Unique Features

  • Fully compliant with Consensus Guidelines (Clemmons 2010)
  • Calibrated against the WHO IS 02/254 (Bidlingmaier 2013)
  • Extensive global reference range study
  • Calibrated against the WHO IS 02/254 (Bidlingmaier 2013)
  • Reference range SD calculation availability
  • > 4200 children and adolescent samples in reference range study
  • Tanner stages for 854 samples
  • Use of two paired monoclonal antibodies and rigorous quality control testing (in-house)
  • No interference from:
  • Insulin
  • Pro-insulin
  • IGF-II, any of the 6 IGFBPs
  • Triglyceride
  • Biotin
  • Bilirubin
  • Haemoglobin
  • Human Serum Albumin
  • Red Blood Cells
  • A complete clinical assay panel supporting growth disorder management
  • Data supporting age and gender specific values
  • Accuracy of results and no cross-reactivity
  • Fully-compliant with WHO IS 02/254 standard

The IDS-iSYS Insulin like Growth Factor-I Assay (IDS-iSYS IGF-I) is intended for the quantitative determination of IGF-I in human serum or plasma on the IDS-iSYS Multi-Discipline Automated System.

Results are to be used in conjunction with other clinical and laboratory data to assist the clinician in the assessment of growth disorders.

Insulin-like growth factor-I (IGF-I) is a polypeptide of 70 amino acids (7650 Daltons), and is one of a number of related insulin-like growth factors present in the circulation. The molecule shows approximately 50% sequence homology with proinsulin and has a number of biological activities similar to insulin.

The peptide is growth hormone (GH) dependent to a high degree, but there is growing evidence of GH-independent secretion. IGF-I has numerous growth-promoting effects, including mitogenic effects and the promotion of cartilage sulphation.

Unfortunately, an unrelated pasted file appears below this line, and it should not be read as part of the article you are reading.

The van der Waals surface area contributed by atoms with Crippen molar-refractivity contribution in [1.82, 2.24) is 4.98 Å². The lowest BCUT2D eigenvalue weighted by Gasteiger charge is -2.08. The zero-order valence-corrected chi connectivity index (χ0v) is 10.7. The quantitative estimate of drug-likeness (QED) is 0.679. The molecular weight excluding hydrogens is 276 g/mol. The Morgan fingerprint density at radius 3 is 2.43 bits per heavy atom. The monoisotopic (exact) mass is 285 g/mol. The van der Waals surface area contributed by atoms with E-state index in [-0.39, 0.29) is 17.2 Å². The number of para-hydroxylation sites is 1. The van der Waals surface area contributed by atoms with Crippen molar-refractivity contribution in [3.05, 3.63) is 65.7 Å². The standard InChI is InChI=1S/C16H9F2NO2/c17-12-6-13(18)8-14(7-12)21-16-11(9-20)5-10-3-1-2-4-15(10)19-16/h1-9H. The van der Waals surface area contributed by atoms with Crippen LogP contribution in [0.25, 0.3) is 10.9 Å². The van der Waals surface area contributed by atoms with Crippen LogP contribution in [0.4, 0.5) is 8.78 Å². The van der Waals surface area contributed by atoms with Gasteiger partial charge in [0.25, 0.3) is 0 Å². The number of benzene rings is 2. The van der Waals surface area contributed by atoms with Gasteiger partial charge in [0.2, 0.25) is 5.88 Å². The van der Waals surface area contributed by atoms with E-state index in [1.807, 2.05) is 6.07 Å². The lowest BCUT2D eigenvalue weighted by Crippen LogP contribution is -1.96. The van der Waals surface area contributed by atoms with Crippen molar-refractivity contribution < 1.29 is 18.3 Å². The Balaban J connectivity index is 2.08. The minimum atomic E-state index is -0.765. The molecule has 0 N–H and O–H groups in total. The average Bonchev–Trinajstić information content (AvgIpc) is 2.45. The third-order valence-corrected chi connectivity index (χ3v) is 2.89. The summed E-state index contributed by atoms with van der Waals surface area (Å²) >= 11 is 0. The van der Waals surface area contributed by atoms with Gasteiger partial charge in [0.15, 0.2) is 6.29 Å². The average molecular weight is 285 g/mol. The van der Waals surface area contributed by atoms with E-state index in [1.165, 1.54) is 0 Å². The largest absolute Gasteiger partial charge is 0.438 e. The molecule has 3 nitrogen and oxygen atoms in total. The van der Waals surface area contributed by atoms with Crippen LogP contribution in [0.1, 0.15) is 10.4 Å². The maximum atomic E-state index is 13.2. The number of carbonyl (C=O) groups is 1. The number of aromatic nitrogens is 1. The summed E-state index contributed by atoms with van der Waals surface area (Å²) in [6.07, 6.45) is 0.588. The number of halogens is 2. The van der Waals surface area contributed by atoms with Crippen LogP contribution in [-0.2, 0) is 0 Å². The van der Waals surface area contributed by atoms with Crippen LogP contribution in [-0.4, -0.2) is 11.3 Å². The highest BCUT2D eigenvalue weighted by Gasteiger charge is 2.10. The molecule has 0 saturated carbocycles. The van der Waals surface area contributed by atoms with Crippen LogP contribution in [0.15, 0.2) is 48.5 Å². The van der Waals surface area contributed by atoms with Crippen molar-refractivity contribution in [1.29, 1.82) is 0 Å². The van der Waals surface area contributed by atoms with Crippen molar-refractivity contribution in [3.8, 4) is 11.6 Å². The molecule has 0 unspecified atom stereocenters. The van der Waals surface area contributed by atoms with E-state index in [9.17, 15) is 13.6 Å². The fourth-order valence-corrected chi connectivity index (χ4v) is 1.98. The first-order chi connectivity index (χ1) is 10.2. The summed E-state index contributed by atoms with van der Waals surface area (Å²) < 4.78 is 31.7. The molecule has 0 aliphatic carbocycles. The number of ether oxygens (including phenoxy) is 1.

It also mediates growth promoting actions of growth hormone on skeletal and other body tissues. Almost all (>95%) of serum IGF-I circulates bound to specific IGF binding proteins, of which six classes (IGFBP’s 1-6) are now recognised. IGFBP-3 is thought to be the major binding protein of IGF-I, forming a ternary complex of 140 000 Daltons with IGF-I and an acid labile sub-unit.

The measurement of serum IGF-I is of recognised value in children with growth disorders and in the diagnosis and monitoring of acromegaly. IGF-I concentrations change with age, nutritional status, body composition and growth hormone secretion. A single basal IGF-I determination is useful in the assessment of short stature in children and in nutritional support studies of acutely ill patients.

For the diagnosis of acromegaly, a single IGF-I determination is considered more reliable than a random GH determination.

The assay is based on chemiluminescence technology. Samples are incubated with an acidic solution to dissociate IGF-I from the binding proteins. A portion of this, along with neutralisation buffer, a biotinylated anti-IGF-I monoclonal antibody and an acridinium labelled anti-IGF-I monoclonal antibody is incubated for a further period of time. Streptavidin-labelled magnetic particles are then added and following a further incubation step, the magnetic particles are “captured” using a magnet.

After a washing step and addition of trigger reagents, the light emitted by the acridinium label is directly proportional to the concentration of IGF-I in the original sample.

J Clin Endocrinol Metab. 2014 May;99(5):1712-21. doi: 10.1210/jc.2013-3059. Epub 2014 Feb 27.

J Clin Endocrinol Metab. 2014 Aug;99(8):2804-12. doi: 10.1210/jc.2013-3746. Epub 2014 May 13.

Exp Gerontol. 2014 Aug 5. pii: S0531-5565(14)00236-8. doi: 10.1016/j.exger.2014.08.001. [Epub ahead of print]